- Drooling/ foaming at the mouth
- Vomiting (or attempting to vomit) at regular intervals
- Drinking more water than usual
Do you still have some GSD-related queries? Good! Because we’ve compiled an FAQ section to make sure all your worries are laid to rest.
Are German Shepherds Good Family Dogs?
German Shepherds generally have a calm and patient nature, making them ideal family dogs and great with children. GSDs are also famous for their protective instincts, which means they have natural guarding instincts.
Typically, GSDs are perfect for large, active households where they are not left alone for long and are distracted by the household activities.
However, it’s best to remember that GSDs are super-active and require early socialization and puppy training to become well-behaved adults.
Take a look at these adorable clips of GSDs being loving and protective to give you a good idea of what you can expect in terms of a German Shepherd being around your family:
How Long Can You Leave A German Shepherd Alone During The Day?
According to Dr. Vint Virga (board-certified veterinary behavior expert), all dogs are highly social and should never be left alone for an entire day.
However, German Shepherds, being one of the most active dog breeds, need a constant mental or physical stimulation source. And that’s why you shouldn’t leave your German Shepherd alone for more than 4 hours max.
If you must leave your pup alone, it’s a good idea to provide them with a puzzle treat dispensing toy to help kill the time spent away from you. There are many to choose from, but one that we’ve often used with great results is the Pet Zone IQ Treat Ball.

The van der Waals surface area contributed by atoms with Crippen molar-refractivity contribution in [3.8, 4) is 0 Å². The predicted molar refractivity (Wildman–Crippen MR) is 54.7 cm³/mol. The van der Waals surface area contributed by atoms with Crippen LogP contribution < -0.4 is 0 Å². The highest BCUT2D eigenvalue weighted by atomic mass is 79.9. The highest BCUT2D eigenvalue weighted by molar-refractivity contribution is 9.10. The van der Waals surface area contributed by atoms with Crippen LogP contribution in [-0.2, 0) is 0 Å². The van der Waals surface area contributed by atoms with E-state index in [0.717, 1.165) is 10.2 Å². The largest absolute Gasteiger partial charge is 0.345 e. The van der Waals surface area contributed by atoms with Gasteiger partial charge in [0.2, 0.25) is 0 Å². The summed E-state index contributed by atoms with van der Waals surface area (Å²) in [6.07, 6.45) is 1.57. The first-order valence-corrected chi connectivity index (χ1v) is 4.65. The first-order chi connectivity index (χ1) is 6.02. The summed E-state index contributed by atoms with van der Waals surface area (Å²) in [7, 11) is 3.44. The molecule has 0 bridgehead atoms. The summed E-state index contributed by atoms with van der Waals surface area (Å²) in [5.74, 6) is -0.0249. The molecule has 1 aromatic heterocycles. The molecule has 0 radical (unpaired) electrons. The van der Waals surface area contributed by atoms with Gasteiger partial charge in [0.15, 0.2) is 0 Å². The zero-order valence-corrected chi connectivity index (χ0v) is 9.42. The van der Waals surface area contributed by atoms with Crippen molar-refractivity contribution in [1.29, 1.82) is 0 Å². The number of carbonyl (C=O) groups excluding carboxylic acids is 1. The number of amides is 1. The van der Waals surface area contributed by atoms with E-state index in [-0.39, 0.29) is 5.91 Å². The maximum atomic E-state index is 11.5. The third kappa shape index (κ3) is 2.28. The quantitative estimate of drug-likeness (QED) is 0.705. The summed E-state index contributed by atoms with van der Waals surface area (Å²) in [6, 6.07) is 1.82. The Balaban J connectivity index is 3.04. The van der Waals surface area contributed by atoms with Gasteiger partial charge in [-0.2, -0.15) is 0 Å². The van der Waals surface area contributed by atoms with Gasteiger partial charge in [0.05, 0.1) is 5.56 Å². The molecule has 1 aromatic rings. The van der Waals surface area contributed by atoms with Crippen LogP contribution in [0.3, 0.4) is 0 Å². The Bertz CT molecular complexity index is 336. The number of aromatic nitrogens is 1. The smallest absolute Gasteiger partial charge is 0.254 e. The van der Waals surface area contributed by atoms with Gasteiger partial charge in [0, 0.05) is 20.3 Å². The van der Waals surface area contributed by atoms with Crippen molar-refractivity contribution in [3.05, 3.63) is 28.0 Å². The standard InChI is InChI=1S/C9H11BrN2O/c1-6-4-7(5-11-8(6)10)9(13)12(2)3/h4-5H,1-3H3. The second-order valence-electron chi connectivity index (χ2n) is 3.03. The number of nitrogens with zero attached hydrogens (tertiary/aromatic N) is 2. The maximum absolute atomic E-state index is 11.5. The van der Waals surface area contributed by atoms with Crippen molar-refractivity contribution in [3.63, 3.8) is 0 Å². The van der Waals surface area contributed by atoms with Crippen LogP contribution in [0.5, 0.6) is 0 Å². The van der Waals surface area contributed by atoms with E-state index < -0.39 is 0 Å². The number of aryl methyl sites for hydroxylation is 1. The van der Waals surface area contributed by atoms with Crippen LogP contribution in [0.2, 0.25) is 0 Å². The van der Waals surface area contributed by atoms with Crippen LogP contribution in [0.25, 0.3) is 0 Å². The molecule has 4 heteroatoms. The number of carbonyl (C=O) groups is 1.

GSDs were initially bred to be herders, and after that, breeders chose to focus on making GSDs more work-focused. This breed excels at doing jobs to this day and isn’t suited for a solitary existence.
Are German Shepherds Hard To Train?
German Shepherds are highly-intelligent, super-eager to please their owners and thrive on praise – all of which makes them relatively easy to train.
However, they do require consistent socialization and training from puppyhood to ensure proper behavior as adults.
Additionally, some canine behaviorists recommend crate training for GSD puppies to get them used to their own company and keep them safe and out of trouble.
GSDs require as much general maintenance as most dogs need – more in some areas, but less in others – so fairly average. But, their energy-drive and intelligence makes them a cut above the rest when it comes to proper rearing and management.
German Shepherds aren’t built for inactive or solitary lives. They require extensive socialization and puppy training as puppies, along with an adequate diet and regular grooming. But, that’s also more or less what all dogs need as pets.
Adopting or buying a puppy is a big responsibility – one that you shouldn’t undertake without 100% commitment.
However, if you’re entirely ready to go the extra mile for your little furball – then prepare yourself for a fun-filled, joyful future!